Date of Original Version

4-22-2009

Type

Article

Abstract or Description

Psychologists have long recognized two kinds of learning: one that is relatively shallow and domain-specific; and another that is deeper, producing generalizable insights that transfer across domains. The game theory literature has only recently considered this distinction, and the conditions that stimulate the latter kind of “meaningful” learning in games are still unclear. Three experiments demonstrate that meaningful learning – the acquisition of the principle of iterated dominance – occurs in the absence of any feedback. We also demonstrate that meaningful learning transfers to new but strategically similar games, and that such transfer does not occur when prior games are played with feedback. The effects of withholding feedback are similar to, and substitutable with, those produced by requiring players to “self-explain” (provide written explanations for behavior), a method commonly employed in psychology to increase deliberation. This similarity suggests that withholding feedback encourages players to think more deeply about the game.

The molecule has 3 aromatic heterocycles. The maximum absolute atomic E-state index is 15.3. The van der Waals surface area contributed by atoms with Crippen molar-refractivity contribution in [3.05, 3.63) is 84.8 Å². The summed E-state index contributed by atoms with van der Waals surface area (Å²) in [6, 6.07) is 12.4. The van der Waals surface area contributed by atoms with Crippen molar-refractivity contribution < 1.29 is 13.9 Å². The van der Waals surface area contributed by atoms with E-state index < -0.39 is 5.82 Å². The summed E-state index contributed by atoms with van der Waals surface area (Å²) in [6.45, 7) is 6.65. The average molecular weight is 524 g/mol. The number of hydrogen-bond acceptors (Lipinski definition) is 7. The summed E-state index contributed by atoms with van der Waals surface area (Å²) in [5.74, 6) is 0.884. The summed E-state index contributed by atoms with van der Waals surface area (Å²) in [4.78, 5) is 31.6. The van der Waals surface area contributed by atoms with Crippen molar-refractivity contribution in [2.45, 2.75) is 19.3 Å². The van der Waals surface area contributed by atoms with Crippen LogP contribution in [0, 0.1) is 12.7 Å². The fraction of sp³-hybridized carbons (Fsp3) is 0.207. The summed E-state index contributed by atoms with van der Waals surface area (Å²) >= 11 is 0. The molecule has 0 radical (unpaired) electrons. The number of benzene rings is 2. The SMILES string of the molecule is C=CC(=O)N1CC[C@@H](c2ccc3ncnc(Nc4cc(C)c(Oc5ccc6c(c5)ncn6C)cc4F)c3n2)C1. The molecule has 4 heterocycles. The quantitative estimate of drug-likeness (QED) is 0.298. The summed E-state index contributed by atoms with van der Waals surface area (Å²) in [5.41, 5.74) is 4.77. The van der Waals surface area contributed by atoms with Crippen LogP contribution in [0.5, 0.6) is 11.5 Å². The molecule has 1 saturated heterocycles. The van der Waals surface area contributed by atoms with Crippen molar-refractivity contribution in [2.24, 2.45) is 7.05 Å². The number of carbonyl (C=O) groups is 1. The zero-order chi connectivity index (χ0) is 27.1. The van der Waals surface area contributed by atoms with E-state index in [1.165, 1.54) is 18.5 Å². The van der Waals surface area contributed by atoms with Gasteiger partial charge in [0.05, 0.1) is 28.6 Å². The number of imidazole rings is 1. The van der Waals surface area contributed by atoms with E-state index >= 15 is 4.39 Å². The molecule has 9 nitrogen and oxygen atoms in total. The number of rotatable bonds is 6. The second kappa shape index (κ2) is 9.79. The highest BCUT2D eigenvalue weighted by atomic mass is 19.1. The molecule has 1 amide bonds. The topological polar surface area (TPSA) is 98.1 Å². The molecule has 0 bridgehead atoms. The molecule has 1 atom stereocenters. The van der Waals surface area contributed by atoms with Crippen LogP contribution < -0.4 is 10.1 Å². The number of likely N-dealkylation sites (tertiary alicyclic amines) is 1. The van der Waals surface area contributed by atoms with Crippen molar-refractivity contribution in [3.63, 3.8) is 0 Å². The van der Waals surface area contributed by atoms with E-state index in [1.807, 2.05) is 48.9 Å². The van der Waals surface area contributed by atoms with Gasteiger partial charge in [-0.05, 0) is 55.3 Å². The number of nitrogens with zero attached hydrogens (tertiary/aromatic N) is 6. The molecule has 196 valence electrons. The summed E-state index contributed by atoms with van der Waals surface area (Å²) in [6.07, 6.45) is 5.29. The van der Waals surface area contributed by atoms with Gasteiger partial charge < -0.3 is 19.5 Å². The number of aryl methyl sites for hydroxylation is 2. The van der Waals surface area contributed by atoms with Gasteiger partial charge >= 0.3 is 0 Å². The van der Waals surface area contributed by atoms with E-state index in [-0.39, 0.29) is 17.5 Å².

DOI

10.1016/j.geb.2009.10.004

Comments

DOI: http://dx.doi.org/10.1016/j.geb.2009.10.004

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Published In

Games and Economic Behavior .